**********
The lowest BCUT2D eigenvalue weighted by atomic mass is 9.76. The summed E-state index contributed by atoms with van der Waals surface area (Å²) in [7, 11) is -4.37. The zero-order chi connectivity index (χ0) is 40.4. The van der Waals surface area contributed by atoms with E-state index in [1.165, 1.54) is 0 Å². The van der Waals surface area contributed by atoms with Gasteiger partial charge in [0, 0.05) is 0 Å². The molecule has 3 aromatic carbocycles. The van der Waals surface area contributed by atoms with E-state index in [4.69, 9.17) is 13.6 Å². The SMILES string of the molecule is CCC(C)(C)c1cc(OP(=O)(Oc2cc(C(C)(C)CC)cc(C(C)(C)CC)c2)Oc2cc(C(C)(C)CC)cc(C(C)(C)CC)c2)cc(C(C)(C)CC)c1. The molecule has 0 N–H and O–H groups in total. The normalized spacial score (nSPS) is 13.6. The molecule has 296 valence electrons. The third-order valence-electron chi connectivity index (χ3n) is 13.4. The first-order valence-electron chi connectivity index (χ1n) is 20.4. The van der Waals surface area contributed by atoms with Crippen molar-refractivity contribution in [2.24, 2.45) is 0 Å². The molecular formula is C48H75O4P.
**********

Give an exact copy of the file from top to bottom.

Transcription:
The lowest BCUT2D eigenvalue weighted by atomic mass is 9.76. The summed E-state index contributed by atoms with van der Waals surface area (Å²) in [7, 11) is -4.37. The zero-order chi connectivity index (χ0) is 40.4. The van der Waals surface area contributed by atoms with E-state index in [1.165, 1.54) is 0 Å². The van der Waals surface area contributed by atoms with Gasteiger partial charge in [0, 0.05) is 0 Å². The molecule has 3 aromatic carbocycles. The van der Waals surface area contributed by atoms with E-state index in [4.69, 9.17) is 13.6 Å². The SMILES string of the molecule is CCC(C)(C)c1cc(OP(=O)(Oc2cc(C(C)(C)CC)cc(C(C)(C)CC)c2)Oc2cc(C(C)(C)CC)cc(C(C)(C)CC)c2)cc(C(C)(C)CC)c1. The molecule has 0 N–H and O–H groups in total. The normalized spacial score (nSPS) is 13.6. The molecule has 296 valence electrons. The third-order valence-electron chi connectivity index (χ3n) is 13.4. The first-order valence-electron chi connectivity index (χ1n) is 20.4. The van der Waals surface area contributed by atoms with Crippen molar-refractivity contribution in [2.24, 2.45) is 0 Å². The molecular formula is C48H75O4P.